Prior to the new resolution, UNEP’s Governing Council consisted of 58 members only. Previous efforts to ensure wider representation in the running of UNEP resulted in the creation of the Global Ministerial Environment Forum (GMEF), which brought together the world’s environment ministers for high-level meetings in parallel with the Governing Council.

Member states will have the role of implementing the provisions of the General Assembly resolution – including arrangements for the future of the GMEF – at the first meeting of the newly-enlarged Governing Council at UNEP headquarters in Nairobi on 18-22 February 2013. The meeting will be held under the theme ‘Rio+20: From Outcome to Implementation’.

The General Assembly also stressed the important role of UNEP in providing the international community with comprehensive, science-based, policy-relevant global environmental assessments, such as the Global Environment Outlook (GEO) series, and others.

By endorsing the Rio+20 outcome document ‘The Future We Want’ in July 2012, and adopting the new resolution on UNEP
, the General Assembly underlined the need for UNEP to work more closely with non-governmental organizations, youth, women, indigenous peoples, local governments, business, and other interest groups, and to formalize their participation at the UNEP Governing Council and in global environmental decision-making overall.

UNEP is also tasked with further strengthening the vital link between policy-makers and the scientific community.

In a separate resolution relating to another Rio+20 outcome, the General Assembly welcomed the adoption of the ten-year framework of programmes on sustainable consumption and production patterns (10YFP), to which UNEP provides the secretariat.

The 10YFP is a global framework of action to enhance international cooperation on accelerating the shift towards sustainable consumption and production in developed and developing countries. The framework will support capacity building, and provide technical and financial assistance to developing countries.

The General Assembly also tasked UNEP with establishing a trust fund for sustainable consumption and production programmes in order to mobilize voluntary contributions
from donors, the private sector, foundations, and other sources.

40 Years of UNEP

The General Assembly resolution marks the first major structural change to UNEP in its four-decade history.

The first UN agency to be headquartered in a developing country, UNEP is the voice of the environment in the UN system. Its mandate is to coordinate the development of environmental policy consensus by keeping the global environment under review, and bringing emerging issues to the attention of governments and the international community for action.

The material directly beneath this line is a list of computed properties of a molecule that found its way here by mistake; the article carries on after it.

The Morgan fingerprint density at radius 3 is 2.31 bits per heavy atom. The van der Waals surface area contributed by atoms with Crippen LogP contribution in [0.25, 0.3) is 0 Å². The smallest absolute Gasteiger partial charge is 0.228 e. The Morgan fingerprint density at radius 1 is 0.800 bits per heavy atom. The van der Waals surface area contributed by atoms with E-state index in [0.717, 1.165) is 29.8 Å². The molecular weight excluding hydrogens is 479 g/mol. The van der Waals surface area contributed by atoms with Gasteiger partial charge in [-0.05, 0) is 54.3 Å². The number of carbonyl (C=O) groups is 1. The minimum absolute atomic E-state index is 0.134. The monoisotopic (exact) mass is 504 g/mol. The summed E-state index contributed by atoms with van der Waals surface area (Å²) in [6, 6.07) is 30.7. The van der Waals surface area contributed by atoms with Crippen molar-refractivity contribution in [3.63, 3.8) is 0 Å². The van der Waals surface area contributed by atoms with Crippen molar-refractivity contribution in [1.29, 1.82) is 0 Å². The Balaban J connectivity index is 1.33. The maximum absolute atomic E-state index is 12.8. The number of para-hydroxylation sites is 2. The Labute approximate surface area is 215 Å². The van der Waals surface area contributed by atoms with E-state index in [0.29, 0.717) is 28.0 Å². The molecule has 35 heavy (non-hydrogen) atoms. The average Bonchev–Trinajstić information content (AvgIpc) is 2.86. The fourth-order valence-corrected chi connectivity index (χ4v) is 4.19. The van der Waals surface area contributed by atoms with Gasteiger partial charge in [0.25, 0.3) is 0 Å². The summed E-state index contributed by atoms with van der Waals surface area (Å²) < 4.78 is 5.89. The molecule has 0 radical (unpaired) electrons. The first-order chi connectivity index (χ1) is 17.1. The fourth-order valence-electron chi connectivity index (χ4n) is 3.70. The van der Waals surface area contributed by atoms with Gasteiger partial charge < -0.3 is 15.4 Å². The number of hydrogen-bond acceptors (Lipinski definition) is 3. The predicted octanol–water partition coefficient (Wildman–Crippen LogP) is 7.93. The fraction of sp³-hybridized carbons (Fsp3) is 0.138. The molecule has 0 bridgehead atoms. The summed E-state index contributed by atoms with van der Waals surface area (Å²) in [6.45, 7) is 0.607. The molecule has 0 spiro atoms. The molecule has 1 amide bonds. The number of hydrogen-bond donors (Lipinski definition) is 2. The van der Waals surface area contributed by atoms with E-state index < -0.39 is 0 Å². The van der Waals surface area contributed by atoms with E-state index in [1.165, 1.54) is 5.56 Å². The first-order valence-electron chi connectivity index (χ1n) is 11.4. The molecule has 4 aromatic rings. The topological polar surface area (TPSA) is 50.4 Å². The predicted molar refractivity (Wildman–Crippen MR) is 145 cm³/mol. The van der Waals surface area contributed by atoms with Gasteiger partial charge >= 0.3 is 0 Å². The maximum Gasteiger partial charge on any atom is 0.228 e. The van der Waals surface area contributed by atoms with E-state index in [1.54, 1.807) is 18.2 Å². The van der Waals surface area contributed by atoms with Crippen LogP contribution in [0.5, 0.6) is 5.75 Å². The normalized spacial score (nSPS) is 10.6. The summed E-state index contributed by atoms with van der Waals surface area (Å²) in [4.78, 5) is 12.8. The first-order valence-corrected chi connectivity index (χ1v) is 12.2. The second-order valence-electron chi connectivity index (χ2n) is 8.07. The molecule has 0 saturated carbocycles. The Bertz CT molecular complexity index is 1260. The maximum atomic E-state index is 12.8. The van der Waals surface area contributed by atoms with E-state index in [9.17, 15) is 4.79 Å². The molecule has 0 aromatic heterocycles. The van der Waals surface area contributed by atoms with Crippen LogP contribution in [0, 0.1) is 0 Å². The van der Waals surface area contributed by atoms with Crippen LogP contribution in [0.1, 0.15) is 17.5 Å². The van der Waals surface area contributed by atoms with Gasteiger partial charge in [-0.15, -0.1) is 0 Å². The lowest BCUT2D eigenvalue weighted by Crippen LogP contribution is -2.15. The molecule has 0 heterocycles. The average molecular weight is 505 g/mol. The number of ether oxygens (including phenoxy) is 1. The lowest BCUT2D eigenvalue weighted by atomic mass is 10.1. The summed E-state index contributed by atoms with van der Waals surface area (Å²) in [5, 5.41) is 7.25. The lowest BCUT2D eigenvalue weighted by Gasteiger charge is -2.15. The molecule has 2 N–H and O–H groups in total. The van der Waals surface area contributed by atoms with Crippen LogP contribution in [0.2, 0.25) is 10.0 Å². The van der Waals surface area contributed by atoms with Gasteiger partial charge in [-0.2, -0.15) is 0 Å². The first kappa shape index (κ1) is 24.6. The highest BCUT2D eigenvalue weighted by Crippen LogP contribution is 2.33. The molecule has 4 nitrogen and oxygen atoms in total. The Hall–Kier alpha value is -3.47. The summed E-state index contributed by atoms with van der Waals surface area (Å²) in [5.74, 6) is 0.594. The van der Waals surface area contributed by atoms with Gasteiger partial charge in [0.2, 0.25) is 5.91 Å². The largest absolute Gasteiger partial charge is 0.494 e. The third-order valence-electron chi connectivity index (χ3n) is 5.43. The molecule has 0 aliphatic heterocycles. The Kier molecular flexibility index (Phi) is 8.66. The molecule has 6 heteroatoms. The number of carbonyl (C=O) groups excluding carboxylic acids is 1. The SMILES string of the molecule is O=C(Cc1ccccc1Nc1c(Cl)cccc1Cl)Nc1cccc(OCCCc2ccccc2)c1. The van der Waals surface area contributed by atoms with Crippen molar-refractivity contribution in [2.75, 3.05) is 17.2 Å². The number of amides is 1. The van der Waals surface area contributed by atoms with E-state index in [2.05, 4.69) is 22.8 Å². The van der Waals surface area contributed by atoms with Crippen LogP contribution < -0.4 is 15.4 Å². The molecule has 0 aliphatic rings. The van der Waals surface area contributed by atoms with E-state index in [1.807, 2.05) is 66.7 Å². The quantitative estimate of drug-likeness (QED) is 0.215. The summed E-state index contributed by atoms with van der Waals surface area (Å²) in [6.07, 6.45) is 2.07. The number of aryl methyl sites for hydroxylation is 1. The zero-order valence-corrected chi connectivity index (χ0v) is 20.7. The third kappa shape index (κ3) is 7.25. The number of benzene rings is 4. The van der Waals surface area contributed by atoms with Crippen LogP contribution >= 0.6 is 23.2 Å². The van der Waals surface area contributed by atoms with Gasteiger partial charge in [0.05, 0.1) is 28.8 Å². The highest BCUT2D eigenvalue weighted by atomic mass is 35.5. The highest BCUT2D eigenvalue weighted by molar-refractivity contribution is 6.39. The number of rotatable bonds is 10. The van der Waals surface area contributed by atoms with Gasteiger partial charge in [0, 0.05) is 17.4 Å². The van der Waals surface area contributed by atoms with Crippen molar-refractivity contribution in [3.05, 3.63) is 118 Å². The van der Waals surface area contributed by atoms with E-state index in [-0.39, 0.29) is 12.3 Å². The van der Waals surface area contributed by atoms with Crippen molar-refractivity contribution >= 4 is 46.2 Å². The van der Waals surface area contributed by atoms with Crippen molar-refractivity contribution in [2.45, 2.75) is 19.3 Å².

UNEP also administers many multilateral environmental agreements and conventions, including the Ozone Secretariat and the Montreal Protocol’s Multilateral Fund, the Convention on Biological Diversity (CBD), the Convention on International Trade in Endangered Species of Wild Fauna and Flora (CITES), and a growing family of chemicals-related agreements, among others.

Major UNEP landmarks and achievements over the past forty years include:

1979: Bonn Convention on Migratory Species (CMS) established. The agreement involves 116 member states and has overseen binding agreements and action plans to protect 120 migratory species.

1987: Montreal Protocol on Substances that Deplete the Ozone Layer established. One of the most successful multilateral agreements in UN history, the protocol has overseen a 98 per cent reduction of controlled ozone depleting substances, and delivered multiple health benefits, including millions of avoided cases of cancer and eye cataracts.

1988: Intergovernmental Panel on Climate Change (IPCC) established by UNEP and the World Meteorological Organization. The panel delivers the world’s most influential, comprehensive and scientifically-reviewed reports on climate change.

1995: Basel Ban Amendment barring export of hazardous wastes adopted. Ratified by 70 countries and the EU, the agreement established a regime for minimization of health and environmental impacts of waste.

2002: Launch of Partnership for Clean Fuels and Vehicles. Among other activities, the project has assisted countries in Sub-Saharan Africa to successfully phase out or begin the phase-out of leaded fuel. Associated health savings for the continent are estimated at US$92 billion per year.

2012: Launch of Climate and Clean Air Coalition to Reduce Short-Lived Climate Pollutants: Voluntary initiative to reduce emissions of black carbon, methane, low-level ozone, hydrofluorocarbons (HFCs), and other short-lived climate pollutants, to tackle climate change and improve human health. In less than 12 months, some 25 governments and additional partners have joined the coalition.

More UNEP milestones can be viewed at: